Gozo Bishop Mario Grech is asking for forgiveness from those who were abused as children while in the care of the Dominican nuns at the Lourdes Home in Gozo.
His apology comes in the wake of a report, which confirms that "in some particular cases there had been inadmissible behaviour involving minors that should have never taken place". The outcome of the report, compiled by a commission set up by Mgr Grech to investigate allegations of physical and psychological abuse perpetrated on minors during their stay at Lourdes House, was released last night; 22 months behind schedule.
Mgr Grech said the Church wanted to accompany these persons, who are now adults and who have suffered unwarranted behaviour, through a healing process.
"I have to show my sorrow for all that was of detriment to these children. I ask forgiveness from those who have suffered because of this behaviour," he said in a press statement.
"I have already appointed a team of experts who will accompany these persons through this process. I have also made contact with the persons involved and will be closely following the case," Mgr Grech said. The number of victims has not been released, however, sources close to the Church told The Times that the number of people who suffered from hurtful behaviour was "very small" compared to the huge number of children who were provided a new life thanks to the care they received at Lourdes Home.
"However, for the Church, persons are more important than numbers. This means that even if one boy or girl was abused, it's unacceptable. This is why the Bishop has unconditionally asked for forgiveness," the sources stressed.
In its report, the commission made a series of recommendations to ensure such abuses never happen again and Mgr Grech has already contacted the Superior General of the Dominican Sisters and instructed her to implement the proposals.
The recommendations have not been made public, however, the sources said the premise of these revolve around the fact that whoever is found guilty of abusing a person, particularly a child, will be prohibited from working in this sphere.
Despite the findings, Mgr Grech did not wish to dismiss the sterling work carried out with "great love and dedication by a great number of Dominican Sisters" during the home's long history.
"I sincerely hope and recommend that Lourdes Home will continue to give this service to the Church and to society," Mgr. Grech said.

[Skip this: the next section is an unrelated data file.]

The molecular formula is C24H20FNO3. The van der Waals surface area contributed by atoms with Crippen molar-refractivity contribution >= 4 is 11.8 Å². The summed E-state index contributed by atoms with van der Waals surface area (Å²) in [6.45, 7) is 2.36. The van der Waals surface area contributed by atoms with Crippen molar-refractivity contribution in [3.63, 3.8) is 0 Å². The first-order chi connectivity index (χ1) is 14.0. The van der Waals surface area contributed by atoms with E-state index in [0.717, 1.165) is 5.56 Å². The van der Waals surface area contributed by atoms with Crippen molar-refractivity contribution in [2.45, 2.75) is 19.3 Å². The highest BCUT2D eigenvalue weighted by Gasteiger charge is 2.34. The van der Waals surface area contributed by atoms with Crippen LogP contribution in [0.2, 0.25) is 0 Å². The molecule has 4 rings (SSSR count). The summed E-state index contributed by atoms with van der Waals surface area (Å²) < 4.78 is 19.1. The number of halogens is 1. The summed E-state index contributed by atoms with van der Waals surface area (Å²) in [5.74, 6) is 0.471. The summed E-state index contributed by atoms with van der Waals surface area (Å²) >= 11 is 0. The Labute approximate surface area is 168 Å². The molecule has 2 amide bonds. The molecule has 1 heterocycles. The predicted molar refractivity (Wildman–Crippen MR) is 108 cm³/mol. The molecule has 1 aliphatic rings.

The commission - chaired by Judge Victor Caruana Colombo, and including lawyer Ruth Farrugia, psychologist Angela Abela, and Mgr Fortunat Mizzi - was set up in April 2006.
The commission's findings, which Mgr Grech felt would help him in his pastoral ministry, should have been presented within two months but the investigations dragged on and the report was only presented a few weeks ago.
When the allegations were first made public in 1999, Bishop Emeritus Nikol Cauchi had set up the first commission, which had drawn up a report that concluded the claims were unfounded.
"Since there exists the possibility that whoever is making these allegations was not heard, or those who took part in the previous investigations can have fresh information, Mgr Grech has set up a (new) commission to examine whether there are new elements that can shed light on these incidents," the press release announcing the launch of the commission in April 2006 had said.
The Gozo Diocese set up the second commission after the allegations had been aired on the television programme Bondiplus, where about eight victims - who were in their late 20s, mostly in their 30s, and 40s - had come forward to recount their traumatic experience.
During the programme one man had recounted how he was force-fed and when he threw up was made to eat his vomit. Another man had his hand ironed and a woman spoke of how she was dragged by the hair along the corridor.
"We had carried two programmes, one in 2006 and another in 2007, to establish why the commission was taking so long to release its report. We are proposing to air another edition to close this unfortunate chapter," Bondiplus executive producer Lou Bondì said.
Independent journalism costs money. Support Times of Malta for the price of a coffee.Support Us